The sanctity of marriage


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Today, members of the Iowa House of Representatives are expected to vote on the Iowa Marriage Amendment, which would force a public referendum on the legality of same-sex marriage.

It is incredibly insulting to have civil rights put up to a popular vote. This measure is just as absurd as voting on the legality of interracial or interfaith marriages.

Marriage, in the context of our government, is a civil contract separate from any religious institution serving to ensure a couple’s ability to file joint tax returns, obtain inheritance rights, adopt children, acquire discounted insurance, visit each other in the hospital, and reap Social Security benefits. Just as importantly, marriage is perceived to embrace stability and societal respect with its focus residing in a couple’s love and commitment.

Some consider marriage to be an immutable institution that has remained static for centuries. In fact, this is far from the truth: Marriage has changed throughout history to better reflect the ideals of society.

In America, the land of liberty and justice for all, the change has been rapid as society distances itself from a Biblical interpretation. We have embraced the acceptance of interfaith and non-religious marriages as well as the establishment of divorce to allow the unhappily wed to part ways.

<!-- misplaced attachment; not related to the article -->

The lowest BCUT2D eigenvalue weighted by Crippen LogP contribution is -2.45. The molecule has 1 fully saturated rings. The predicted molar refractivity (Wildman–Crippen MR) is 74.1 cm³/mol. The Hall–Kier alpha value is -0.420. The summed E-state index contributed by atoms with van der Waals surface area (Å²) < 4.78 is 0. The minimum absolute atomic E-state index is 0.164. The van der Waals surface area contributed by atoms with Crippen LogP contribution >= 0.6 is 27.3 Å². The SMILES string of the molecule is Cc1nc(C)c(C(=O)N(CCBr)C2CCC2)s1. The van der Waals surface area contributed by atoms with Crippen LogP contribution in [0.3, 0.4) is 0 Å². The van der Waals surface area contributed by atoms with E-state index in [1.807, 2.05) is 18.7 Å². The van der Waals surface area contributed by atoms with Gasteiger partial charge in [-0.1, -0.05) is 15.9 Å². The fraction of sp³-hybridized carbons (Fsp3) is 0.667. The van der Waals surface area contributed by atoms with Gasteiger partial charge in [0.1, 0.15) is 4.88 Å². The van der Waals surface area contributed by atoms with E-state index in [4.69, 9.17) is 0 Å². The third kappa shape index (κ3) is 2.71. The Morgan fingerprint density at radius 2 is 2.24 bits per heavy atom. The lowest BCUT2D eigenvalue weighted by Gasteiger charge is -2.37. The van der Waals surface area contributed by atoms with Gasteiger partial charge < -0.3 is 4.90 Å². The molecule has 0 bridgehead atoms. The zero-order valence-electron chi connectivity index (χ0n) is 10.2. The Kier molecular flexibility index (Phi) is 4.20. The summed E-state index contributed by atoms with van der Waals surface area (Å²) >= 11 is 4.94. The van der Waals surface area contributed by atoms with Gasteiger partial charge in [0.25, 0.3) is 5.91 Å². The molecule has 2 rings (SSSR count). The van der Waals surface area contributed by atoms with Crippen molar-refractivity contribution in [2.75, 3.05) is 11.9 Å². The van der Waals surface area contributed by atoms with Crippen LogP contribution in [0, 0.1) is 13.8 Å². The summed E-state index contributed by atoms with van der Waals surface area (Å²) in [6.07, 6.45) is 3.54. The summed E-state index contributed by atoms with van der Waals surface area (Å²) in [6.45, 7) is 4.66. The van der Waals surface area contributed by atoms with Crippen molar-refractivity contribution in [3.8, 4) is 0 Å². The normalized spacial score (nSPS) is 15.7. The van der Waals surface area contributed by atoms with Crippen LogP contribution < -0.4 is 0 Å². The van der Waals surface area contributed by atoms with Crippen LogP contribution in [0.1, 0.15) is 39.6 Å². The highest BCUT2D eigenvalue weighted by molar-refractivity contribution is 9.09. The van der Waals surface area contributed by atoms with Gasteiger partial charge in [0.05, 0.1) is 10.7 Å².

Even in recent times, marriage has been revised for the better. In 1967, the US Supreme Court, in Loving v. Virginia, ruled in favor of eliminating all forms of race-based legal restrictions on marriage. No longer does race serve as a barrier to marriage. In 1993, North Carolina became the last state to criminalize marital rape. No longer can one have sex with her or his spouse against the spouse’s will.

While these changes are explicitly prohibited by some religions, our society has grown to support these attributes as ways to better foster happiness for all. Did changes result in the upheaval and destruction of marriage? No; they improved it.

It’s been argued that protecting families and children is best accomplished by upholding “traditional” marriage — restricting its definition to one man and one woman. But in a relationship of love and commitment (the foundation of marriage), a couple’s gender should not serve as a barrier.

There is no better way to protect families than to encourage committed and loving couples, regardless of sex, to enter into marriage. Same-sex marriages protect children by providing an option for orphanages across the country seeking a stable, supportive family to raise children.

Conservatives often balk at the notion of pride parades with gay people brazenly flaunting their sexuality. This is exactly why conservatives should be thrilled to know there are gay people who want to marry and change the gay stereotype. Conservatives should be pleased that gay people are embracing the values of family to such a degree that they wish to create one of their own.

Here in Iowa, we’re aware that over the past two years the reputation of marriage has not been tarnished by including gay people. Thousands of joyful couples have benefited from the 2009 Iowa Supreme Court ruling prohibiting a ban on same-sex marriage.

Let’s be proud that Iowa was leads the way on equality, but we must also understand that the freedom to marry will not be retained without support and awareness.

Ryan Teahen is a student in the UI College of Dentistry.

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